If the cylinders in your car’s engine aren’t in tune, your car performs poorly. So you tune-up the engine. But engines today are a far cry different than early-twentieth century engines. And so are tune-ups. Likewise, if your organization isn’t performing the way it should, it may be time for a performance management tune-up. According to Gallup’s new report “Re-Engineering Performance Management,” the old ways simply do not work anymore. Here are few important highlights from Gallup’s findings.
HISTORY OF PERFORMANCE MANAGEMENT
If your mechanic approached your car’s engine like it was a 1909 Model T four cylinder, you’d find another mechanic. Yet, leaders today depend on performance management processes that are just as antiquated. Many “modern” organizations’ performance management systems are designed on early- and mid-twentieth century (and even older) principles.
“Modern-day organizational use of performance evaluations,” Gallup reports, “first gained widespread notoriety during WWI, when military forces began using performance ratings as a means to identify soldiers whose poor performance merited a dismissal.
After WWI and WWII, performance evaluation systems became more common in nonmilitary organizations.” Those performance management systems were designed not only to achieve vastly different objectives in vastly different organizations, but also to serve a generation that’s vastly different than the millennials of today. If your organization is trying to make old management systems work in today’s workplace, you may be trying to repair a new engine with an old solution. A very old solution.
“Unfortunately, traditional performance management approaches were not built to fulfill the demands of the modern workforce,” reports Gallup.
First, there’s employee job satisfaction. And it matters. It matters that the people doing the job look forward to coming to work, see themselves as part of a larger team, and contributing something of value to the company mission. It matters if employees are engaged. Gallup reports that “the cost of poor management and lost productivity from employees in the U.S. who are not engaged or actively disengaged to be between $960 billion and $1.2 trillion per year. The cost of lost time spent on traditional approaches to performance evaluations alone is estimated to range from $2.4 million to $35 million per year for a company with 10,000 employees.” Do the math. The cost of disengaged, unfulfilled employees is high. Yet many leaders and managers may be scratching their heads wondering how they can motivate their employees to perform better.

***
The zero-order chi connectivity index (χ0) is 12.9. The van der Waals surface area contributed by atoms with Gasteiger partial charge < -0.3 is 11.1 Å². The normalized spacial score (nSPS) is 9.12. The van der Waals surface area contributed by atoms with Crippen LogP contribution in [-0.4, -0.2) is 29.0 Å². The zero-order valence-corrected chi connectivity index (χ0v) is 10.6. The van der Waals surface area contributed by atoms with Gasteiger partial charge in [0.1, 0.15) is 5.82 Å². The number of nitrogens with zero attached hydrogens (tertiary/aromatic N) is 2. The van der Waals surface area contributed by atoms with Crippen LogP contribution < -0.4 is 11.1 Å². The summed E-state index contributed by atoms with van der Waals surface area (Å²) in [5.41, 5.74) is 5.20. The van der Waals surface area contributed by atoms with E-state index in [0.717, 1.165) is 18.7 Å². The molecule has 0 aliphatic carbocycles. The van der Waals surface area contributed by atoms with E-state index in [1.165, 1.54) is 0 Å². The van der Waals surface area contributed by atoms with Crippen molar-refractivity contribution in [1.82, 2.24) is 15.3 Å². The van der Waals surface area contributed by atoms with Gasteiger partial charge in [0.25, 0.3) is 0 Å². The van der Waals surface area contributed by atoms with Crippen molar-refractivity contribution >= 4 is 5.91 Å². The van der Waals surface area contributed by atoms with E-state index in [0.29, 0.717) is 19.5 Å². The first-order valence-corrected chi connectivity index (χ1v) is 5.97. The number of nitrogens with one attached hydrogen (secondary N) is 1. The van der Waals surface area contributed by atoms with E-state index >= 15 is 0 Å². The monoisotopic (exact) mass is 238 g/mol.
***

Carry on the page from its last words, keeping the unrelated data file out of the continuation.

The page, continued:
WHAT WENT WRONG
Gallup reports that “30% of employees strongly agree their manager involves them in goal setting. These employees are nearly 4 times more likely to be engaged than other employees.” Yet, according to Gallup, today’s performance management systems “are broken in many organizations.” The systems are broken not because they are innately wrong, but because they are completely wrong for today’s organizations and today’s people. “They are characterized,” reports Gallup, “by insufficient metrics, infrequent performance reviews and ineffective feedback, leaving most employees underutilized and unmotivated.” Very likely if we’ve been in the workforce for more than a few years, we’ve been subject to “performance management” that is nothing more than a paper drill.
When it’s time for a report or evaluation, someone hammers it out (often the employee), managers and employees get together for “performance counseling.” Managers ask leading questions. Employees answer cheerfully (or not). They sign on the line, make copies, file them (maybe), and all’s forgotten. In my view, even the so-called antiquated performance management systems will work—at least work a lot better—if they were followed in good faith. But, generally, they aren’t. “This results in an investment of time and resources that is not delivering the desired impact of improved performance,” Gallup reports.
WHAT TO DO
Change the way you manage performance. Perhaps dramatically change it. Indeed, there’s a lot of advocacy for change these days. We want to change this, transform that, modernize the whole thing, and so more talk about changing performance management systems is tired. Perhaps. But that’s what leaders do. Not paper-leaders, real leaders: leaders make substantive, positive, lasting cultural change that pays dividends for employees and, by extension, pays dividends for the larger organization and the customer. So where to start?
“If leaders were to prioritize one action,” the report reads, “Gallup recommends that they start by equipping their managers to become coaches.” That’s a first step.
Leaders and managers serious about improving company performance, about giving employees a fulfilling, rewarding, engaged experience would do well to spend some time reading Gallup’s report. It could be time very, very well spent.